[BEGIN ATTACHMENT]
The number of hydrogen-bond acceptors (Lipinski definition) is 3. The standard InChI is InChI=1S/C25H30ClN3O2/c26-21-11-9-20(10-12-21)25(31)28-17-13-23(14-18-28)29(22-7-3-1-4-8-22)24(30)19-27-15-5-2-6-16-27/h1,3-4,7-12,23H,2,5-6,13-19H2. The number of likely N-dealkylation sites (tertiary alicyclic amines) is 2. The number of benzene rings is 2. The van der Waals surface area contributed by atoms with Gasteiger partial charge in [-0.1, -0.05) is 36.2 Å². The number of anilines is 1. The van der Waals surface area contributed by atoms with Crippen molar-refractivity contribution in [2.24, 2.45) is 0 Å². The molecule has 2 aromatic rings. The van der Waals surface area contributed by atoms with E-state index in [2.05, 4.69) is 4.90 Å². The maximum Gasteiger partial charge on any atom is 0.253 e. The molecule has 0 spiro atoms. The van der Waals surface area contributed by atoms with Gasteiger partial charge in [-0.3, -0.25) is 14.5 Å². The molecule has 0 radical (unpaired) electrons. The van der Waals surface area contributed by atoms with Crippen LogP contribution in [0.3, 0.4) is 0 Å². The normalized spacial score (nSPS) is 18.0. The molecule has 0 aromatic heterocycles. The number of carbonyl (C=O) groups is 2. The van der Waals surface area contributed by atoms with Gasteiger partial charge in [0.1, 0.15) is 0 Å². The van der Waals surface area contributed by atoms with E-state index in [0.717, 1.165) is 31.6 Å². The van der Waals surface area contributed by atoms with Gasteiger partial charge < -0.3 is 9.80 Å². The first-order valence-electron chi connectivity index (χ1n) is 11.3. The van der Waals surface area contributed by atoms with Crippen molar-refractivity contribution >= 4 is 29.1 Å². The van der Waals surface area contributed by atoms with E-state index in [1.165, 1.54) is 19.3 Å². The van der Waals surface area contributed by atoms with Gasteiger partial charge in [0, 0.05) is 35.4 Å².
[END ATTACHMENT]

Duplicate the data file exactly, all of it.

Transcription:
The number of hydrogen-bond acceptors (Lipinski definition) is 3. The standard InChI is InChI=1S/C25H30ClN3O2/c26-21-11-9-20(10-12-21)25(31)28-17-13-23(14-18-28)29(22-7-3-1-4-8-22)24(30)19-27-15-5-2-6-16-27/h1,3-4,7-12,23H,2,5-6,13-19H2. The number of likely N-dealkylation sites (tertiary alicyclic amines) is 2. The number of benzene rings is 2. The van der Waals surface area contributed by atoms with Gasteiger partial charge in [-0.1, -0.05) is 36.2 Å². The number of anilines is 1. The van der Waals surface area contributed by atoms with Crippen molar-refractivity contribution in [2.24, 2.45) is 0 Å². The molecule has 2 aromatic rings. The van der Waals surface area contributed by atoms with E-state index in [2.05, 4.69) is 4.90 Å². The maximum Gasteiger partial charge on any atom is 0.253 e. The molecule has 0 spiro atoms. The van der Waals surface area contributed by atoms with Gasteiger partial charge in [-0.3, -0.25) is 14.5 Å². The molecule has 0 radical (unpaired) electrons. The van der Waals surface area contributed by atoms with Crippen LogP contribution in [0.3, 0.4) is 0 Å². The normalized spacial score (nSPS) is 18.0. The molecule has 0 aromatic heterocycles. The number of carbonyl (C=O) groups is 2. The van der Waals surface area contributed by atoms with Gasteiger partial charge in [0.1, 0.15) is 0 Å². The van der Waals surface area contributed by atoms with E-state index in [0.717, 1.165) is 31.6 Å². The van der Waals surface area contributed by atoms with Gasteiger partial charge < -0.3 is 9.80 Å². The first-order valence-electron chi connectivity index (χ1n) is 11.3. The van der Waals surface area contributed by atoms with Crippen molar-refractivity contribution >= 4 is 29.1 Å². The van der Waals surface area contributed by atoms with E-state index in [1.165, 1.54) is 19.3 Å². The van der Waals surface area contributed by atoms with Gasteiger partial charge in [0, 0.05) is 35.4 Å².